[This post was originally written for my employer’s blog, Show-Me Daily.]
There’s an article in the Columbia Daily Tribune today that discusses the latest flap in Jefferson City about a sales tax issue (link via Combest). The article deals with some general perverse incentives, and is an interesting study in public choice theory, but the precise issue at hand also touches on some interesting free-market ideas.
It seems that a lawyer has been suing some small towns in Missouri for charging what he claims is an illegal sales tax. State law is a bit ambiguous on this point. From the article:
State law allows cities to levy sales taxes for general purposes and capital improvements, subject to voter approval. The rates vary up to 1 percent for a general sales tax and one-half percent for a capital improvements tax. In 1999, the Department of Revenue issued a letter saying there was “no limit to the number of taxes” that could be adopted under the law.
The legality of such taxes is not as important to me as whether they should be illegal — that is, whether there is a compelling reason to allow or disallow local taxation of certain levels. I will refer once again to one of my favorite economic concepts: the Tiebout Model, which shows that under certain conditions, local government can do the best possible job at satisfying its constituents’ preferences.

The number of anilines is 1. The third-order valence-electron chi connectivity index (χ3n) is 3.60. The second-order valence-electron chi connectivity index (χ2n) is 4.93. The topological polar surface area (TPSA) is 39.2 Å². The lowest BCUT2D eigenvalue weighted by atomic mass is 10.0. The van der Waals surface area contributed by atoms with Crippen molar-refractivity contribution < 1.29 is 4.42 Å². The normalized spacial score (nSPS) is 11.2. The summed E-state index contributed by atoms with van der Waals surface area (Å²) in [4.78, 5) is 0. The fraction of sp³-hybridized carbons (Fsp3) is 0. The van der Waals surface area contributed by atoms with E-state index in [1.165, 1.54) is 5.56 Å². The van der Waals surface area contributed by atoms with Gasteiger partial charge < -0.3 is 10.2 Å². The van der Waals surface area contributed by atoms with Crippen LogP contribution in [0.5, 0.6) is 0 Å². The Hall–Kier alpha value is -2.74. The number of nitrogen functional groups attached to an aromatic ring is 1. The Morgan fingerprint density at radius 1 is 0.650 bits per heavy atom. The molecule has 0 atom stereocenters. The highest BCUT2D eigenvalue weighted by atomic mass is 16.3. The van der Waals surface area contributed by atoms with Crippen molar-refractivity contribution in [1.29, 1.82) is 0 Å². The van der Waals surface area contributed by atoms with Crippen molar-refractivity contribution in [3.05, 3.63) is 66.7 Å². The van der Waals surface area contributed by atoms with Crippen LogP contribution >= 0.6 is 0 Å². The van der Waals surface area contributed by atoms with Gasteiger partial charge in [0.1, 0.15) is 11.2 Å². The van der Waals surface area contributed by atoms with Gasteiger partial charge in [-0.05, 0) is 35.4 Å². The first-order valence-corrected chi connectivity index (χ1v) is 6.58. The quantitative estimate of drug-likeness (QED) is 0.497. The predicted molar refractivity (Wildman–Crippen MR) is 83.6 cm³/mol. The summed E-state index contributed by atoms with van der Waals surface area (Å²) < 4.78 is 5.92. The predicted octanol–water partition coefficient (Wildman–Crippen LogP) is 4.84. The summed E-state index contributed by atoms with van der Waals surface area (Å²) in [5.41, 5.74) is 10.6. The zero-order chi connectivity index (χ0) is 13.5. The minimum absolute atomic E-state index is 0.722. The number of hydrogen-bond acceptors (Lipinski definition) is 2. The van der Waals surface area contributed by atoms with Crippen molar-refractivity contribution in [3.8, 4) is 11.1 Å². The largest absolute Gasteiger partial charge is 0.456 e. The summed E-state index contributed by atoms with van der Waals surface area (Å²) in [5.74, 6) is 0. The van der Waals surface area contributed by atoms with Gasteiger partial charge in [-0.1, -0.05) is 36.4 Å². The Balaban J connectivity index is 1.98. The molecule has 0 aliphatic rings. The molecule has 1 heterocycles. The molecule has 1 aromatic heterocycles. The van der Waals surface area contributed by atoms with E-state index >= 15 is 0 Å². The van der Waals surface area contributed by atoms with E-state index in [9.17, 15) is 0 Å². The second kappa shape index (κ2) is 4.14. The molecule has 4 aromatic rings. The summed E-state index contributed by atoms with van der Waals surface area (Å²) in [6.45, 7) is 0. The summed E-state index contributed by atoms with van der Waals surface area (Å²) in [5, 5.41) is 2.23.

In short, I am not entirely opposed to local sales taxes, because they are the most likely form of taxation to be approved by people who want them, and the least likely to subject unwilling people to taxation that they feel does not fund things they of which they approve. Moreover, local taxes tend to fund services that make the most sense for government provision, such as police and fire protection.
Here’s a glance at the current sales tax picture in St. Louis:
City of St. Louis Sales Tax Breakdown
4.225% State of Missouri
1.000% City – General Fund
0.375% City – General Fund
0.500% City – Transportation
0.500% City – Capital Improvements
0.250% Public Transit
0.100% Metro Parks/Recreation District*
0.666% Transitional School District
0.125% City-Parks and Recreation
0.500% Public Safety
8.241% Retail Sales Tax Rate
1.500% Sit Down Restaurants
9.741% Sit Down Restaurant Rate
This is a far cry from 1.5 percent, to be sure, but the Tiebout model indicates that these tax rates are by and large acceptable to and may accurately reflect the preferences of the residents of St. Louis, given the services they provide. On the other hand, here’s an article that discusses the possibility that residents of population centers are more willing to trade away economic freedom in exchange for the conveniences and efficiency gains of metropolitan living — an unsettling notion for the Tiebout model, and for those who love freedom.